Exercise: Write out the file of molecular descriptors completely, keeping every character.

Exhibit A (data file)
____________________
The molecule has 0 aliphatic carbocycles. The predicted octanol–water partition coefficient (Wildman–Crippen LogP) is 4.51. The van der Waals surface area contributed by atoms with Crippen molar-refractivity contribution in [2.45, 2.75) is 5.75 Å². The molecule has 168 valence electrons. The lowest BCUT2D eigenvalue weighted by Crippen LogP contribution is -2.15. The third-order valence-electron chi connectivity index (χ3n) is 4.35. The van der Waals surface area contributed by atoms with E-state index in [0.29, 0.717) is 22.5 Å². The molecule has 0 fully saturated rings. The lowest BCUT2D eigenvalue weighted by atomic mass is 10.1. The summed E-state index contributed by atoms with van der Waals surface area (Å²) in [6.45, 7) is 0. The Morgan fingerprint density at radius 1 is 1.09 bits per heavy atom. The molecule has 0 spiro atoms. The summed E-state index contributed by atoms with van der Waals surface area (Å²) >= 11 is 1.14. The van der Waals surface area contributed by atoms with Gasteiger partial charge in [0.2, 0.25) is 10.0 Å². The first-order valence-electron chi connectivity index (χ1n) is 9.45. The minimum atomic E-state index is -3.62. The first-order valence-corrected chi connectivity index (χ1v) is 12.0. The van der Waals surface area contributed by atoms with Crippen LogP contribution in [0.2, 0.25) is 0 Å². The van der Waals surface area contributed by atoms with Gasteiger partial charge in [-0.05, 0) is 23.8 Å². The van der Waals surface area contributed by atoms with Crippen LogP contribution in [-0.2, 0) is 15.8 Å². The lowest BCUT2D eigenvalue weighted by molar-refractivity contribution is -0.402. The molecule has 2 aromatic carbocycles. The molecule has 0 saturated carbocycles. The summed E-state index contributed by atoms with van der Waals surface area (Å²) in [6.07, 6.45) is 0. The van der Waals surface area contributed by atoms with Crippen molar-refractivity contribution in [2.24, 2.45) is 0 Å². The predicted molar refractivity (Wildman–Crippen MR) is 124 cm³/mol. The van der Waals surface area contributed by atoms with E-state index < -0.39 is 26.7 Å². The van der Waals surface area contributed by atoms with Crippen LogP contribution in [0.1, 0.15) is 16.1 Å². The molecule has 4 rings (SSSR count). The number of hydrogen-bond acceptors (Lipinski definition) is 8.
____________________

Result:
The molecule has 0 aliphatic carbocycles. The predicted octanol–water partition coefficient (Wildman–Crippen LogP) is 4.51. The van der Waals surface area contributed by atoms with Crippen molar-refractivity contribution in [2.45, 2.75) is 5.75 Å². The molecule has 168 valence electrons. The lowest BCUT2D eigenvalue weighted by Crippen LogP contribution is -2.15. The third-order valence-electron chi connectivity index (χ3n) is 4.35. The van der Waals surface area contributed by atoms with E-state index in [0.29, 0.717) is 22.5 Å². The molecule has 0 fully saturated rings. The lowest BCUT2D eigenvalue weighted by atomic mass is 10.1. The summed E-state index contributed by atoms with van der Waals surface area (Å²) in [6.45, 7) is 0. The Morgan fingerprint density at radius 1 is 1.09 bits per heavy atom. The molecule has 0 spiro atoms. The summed E-state index contributed by atoms with van der Waals surface area (Å²) >= 11 is 1.14. The van der Waals surface area contributed by atoms with Gasteiger partial charge in [0.2, 0.25) is 10.0 Å². The first-order valence-electron chi connectivity index (χ1n) is 9.45. The minimum atomic E-state index is -3.62. The first-order valence-corrected chi connectivity index (χ1v) is 12.0. The van der Waals surface area contributed by atoms with Crippen LogP contribution in [0.2, 0.25) is 0 Å². The van der Waals surface area contributed by atoms with Gasteiger partial charge in [-0.05, 0) is 23.8 Å². The van der Waals surface area contributed by atoms with Crippen LogP contribution in [-0.2, 0) is 15.8 Å². The lowest BCUT2D eigenvalue weighted by molar-refractivity contribution is -0.402. The molecule has 2 aromatic carbocycles. The molecule has 0 saturated carbocycles. The summed E-state index contributed by atoms with van der Waals surface area (Å²) in [6.07, 6.45) is 0. The van der Waals surface area contributed by atoms with Crippen molar-refractivity contribution in [2.24, 2.45) is 0 Å². The predicted molar refractivity (Wildman–Crippen MR) is 124 cm³/mol. The van der Waals surface area contributed by atoms with E-state index < -0.39 is 26.7 Å². The van der Waals surface area contributed by atoms with Crippen LogP contribution in [0.1, 0.15) is 16.1 Å². The molecule has 4 rings (SSSR count). The number of hydrogen-bond acceptors (Lipinski definition) is 8.